While doing our normal Sunday grocery shopping at Findlay Market, I came across a very nice marbled piece of pork butt at Kroeger & Sons Meats. They also had some natural casings, so I could not resist buying both and bringing them home. I bought spices a few weeks earlier to make English Bangers and felt the stars had aligned for me to make them today.
**English Bangers came about during WWII when meat was being rationed in England. Additional water and filler was being added to make up volume and when the cased sausage was fried… it would BANG!!!
So this was my first attempt at English Bangers and let me tell you, there are several different recipes and versions to be found when you Google English Bangers. After looking at several recipes and getting a good idea of base, I basically came up with what I found to be the Banger recipe I liked. I deboned the pork butt, cubed into 1 inch pieces and tossed in the spices. It is very important to keep everything very cold, so I put the seasoned cubed meat in the freezer for about 30 minutes. While the pork was chillin’, I unpacked the salted casings, rinsed thoroughly and soaked in cold water. I think it helps to change out the water for fresh a couple of times before using casings to stuff.
Once the meat was completely chilled, I passed through the largest disk on my Kitchen Aid meat grinder attachment. I then chilled ground pork in freezer for about 20 minutes. The second grind was with the smallest disk on the grinder. As you may or may not know, Kitchen Aid Meat Grinders only have two sizes of disk. Following the second grind, I mixed spiced pork with the bread crumbs and chicken stock on the Kitchen Aid with the paddle. When thoroughly mixed, it went back into the fridge to chill once again. I took a small amount, make a patty, fry up on stove top and TASTE! This is when you can add spice if needed before going back to fridge and before stuffing.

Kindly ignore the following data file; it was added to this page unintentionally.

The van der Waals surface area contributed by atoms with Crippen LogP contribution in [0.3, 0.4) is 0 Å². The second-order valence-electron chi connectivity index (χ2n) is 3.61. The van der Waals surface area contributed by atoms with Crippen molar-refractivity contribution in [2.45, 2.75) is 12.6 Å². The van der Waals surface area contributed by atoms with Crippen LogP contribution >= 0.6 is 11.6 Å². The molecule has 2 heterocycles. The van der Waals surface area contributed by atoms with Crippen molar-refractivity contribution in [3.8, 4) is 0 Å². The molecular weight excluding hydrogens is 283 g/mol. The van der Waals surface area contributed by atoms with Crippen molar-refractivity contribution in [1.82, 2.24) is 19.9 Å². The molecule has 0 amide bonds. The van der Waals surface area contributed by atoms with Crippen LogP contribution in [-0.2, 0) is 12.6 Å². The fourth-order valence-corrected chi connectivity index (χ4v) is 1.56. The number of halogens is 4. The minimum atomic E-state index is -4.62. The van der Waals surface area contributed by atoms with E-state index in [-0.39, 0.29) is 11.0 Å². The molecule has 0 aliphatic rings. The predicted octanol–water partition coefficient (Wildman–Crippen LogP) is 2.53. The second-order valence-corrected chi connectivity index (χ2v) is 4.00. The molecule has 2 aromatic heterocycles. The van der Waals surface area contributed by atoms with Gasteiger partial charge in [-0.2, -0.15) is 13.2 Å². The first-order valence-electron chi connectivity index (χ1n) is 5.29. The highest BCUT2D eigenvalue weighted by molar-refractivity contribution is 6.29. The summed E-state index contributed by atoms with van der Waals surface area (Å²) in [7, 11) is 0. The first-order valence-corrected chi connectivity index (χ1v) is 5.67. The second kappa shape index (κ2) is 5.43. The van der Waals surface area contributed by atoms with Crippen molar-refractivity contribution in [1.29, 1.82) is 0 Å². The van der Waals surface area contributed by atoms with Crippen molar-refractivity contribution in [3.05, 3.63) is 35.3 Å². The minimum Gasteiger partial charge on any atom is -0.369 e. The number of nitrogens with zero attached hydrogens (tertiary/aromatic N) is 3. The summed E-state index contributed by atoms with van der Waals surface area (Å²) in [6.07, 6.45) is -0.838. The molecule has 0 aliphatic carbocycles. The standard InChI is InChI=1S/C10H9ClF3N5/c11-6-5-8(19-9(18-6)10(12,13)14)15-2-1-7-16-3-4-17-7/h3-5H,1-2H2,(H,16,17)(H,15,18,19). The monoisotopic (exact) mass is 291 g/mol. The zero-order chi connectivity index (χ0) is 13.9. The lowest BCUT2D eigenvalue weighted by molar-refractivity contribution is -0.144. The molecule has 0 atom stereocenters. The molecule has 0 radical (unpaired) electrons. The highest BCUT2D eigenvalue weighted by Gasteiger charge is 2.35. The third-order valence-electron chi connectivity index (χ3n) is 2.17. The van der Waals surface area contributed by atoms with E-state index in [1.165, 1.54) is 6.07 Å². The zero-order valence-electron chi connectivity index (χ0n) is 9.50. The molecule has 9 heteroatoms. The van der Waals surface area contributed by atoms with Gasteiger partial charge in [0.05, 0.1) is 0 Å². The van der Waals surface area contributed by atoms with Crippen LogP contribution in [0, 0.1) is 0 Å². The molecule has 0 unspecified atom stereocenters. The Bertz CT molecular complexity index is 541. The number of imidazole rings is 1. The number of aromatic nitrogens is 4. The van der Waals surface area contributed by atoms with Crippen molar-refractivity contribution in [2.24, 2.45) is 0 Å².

This gave me time to go steal my neighbor Jeff’s cast iron Enterprise sausage stuffer. Man this thing is a beast. I lovingly call it Old Iron Sides after cranking on this thing for hours last year helping him make 100+ pounds of various venison sausage. It is solid cast iron… heavy, heavy, heavy!! This is really a 2 person rig, but I managed her alone since my wife wanted no part of stuffing sausage following her 2 hour massage. So if you want help with technique, I would suggest picking up Michael Ruhlman and David Polcyn’s book: Charcuterie. This is my go to guide for making sausage.